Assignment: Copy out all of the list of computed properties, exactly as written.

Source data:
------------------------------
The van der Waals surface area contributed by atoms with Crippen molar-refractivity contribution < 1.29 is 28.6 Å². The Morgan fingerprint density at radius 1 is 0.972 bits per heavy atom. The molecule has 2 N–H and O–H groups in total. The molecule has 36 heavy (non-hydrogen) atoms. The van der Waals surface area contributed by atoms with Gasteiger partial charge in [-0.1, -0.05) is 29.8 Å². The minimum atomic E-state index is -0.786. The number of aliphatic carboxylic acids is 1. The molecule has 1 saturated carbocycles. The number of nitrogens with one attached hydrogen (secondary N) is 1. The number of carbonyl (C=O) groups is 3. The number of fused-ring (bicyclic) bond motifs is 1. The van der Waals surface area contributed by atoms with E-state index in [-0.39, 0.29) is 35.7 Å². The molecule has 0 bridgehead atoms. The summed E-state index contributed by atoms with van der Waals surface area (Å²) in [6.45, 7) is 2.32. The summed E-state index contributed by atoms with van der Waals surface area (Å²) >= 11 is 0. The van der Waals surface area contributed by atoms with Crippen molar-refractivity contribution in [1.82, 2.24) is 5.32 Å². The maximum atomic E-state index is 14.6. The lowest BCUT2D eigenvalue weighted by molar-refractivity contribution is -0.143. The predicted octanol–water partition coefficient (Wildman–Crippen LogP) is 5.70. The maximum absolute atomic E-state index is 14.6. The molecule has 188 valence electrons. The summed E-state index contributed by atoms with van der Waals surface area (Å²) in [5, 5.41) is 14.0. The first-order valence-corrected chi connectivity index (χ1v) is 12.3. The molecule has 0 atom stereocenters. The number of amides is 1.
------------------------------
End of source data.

The van der Waals surface area contributed by atoms with Crippen molar-refractivity contribution < 1.29 is 28.6 Å². The Morgan fingerprint density at radius 1 is 0.972 bits per heavy atom. The molecule has 2 N–H and O–H groups in total. The molecule has 36 heavy (non-hydrogen) atoms. The van der Waals surface area contributed by atoms with Gasteiger partial charge in [-0.1, -0.05) is 29.8 Å². The minimum atomic E-state index is -0.786. The number of aliphatic carboxylic acids is 1. The molecule has 1 saturated carbocycles. The number of nitrogens with one attached hydrogen (secondary N) is 1. The number of carbonyl (C=O) groups is 3. The number of fused-ring (bicyclic) bond motifs is 1. The van der Waals surface area contributed by atoms with E-state index in [-0.39, 0.29) is 35.7 Å². The molecule has 0 bridgehead atoms. The summed E-state index contributed by atoms with van der Waals surface area (Å²) in [6.45, 7) is 2.32. The summed E-state index contributed by atoms with van der Waals surface area (Å²) >= 11 is 0. The van der Waals surface area contributed by atoms with Crippen molar-refractivity contribution in [1.82, 2.24) is 5.32 Å². The maximum atomic E-state index is 14.6. The lowest BCUT2D eigenvalue weighted by molar-refractivity contribution is -0.143. The predicted octanol–water partition coefficient (Wildman–Crippen LogP) is 5.70. The maximum absolute atomic E-state index is 14.6. The molecule has 188 valence electrons. The summed E-state index contributed by atoms with van der Waals surface area (Å²) in [5, 5.41) is 14.0. The first-order valence-corrected chi connectivity index (χ1v) is 12.3. The molecule has 0 atom stereocenters. The number of amides is 1.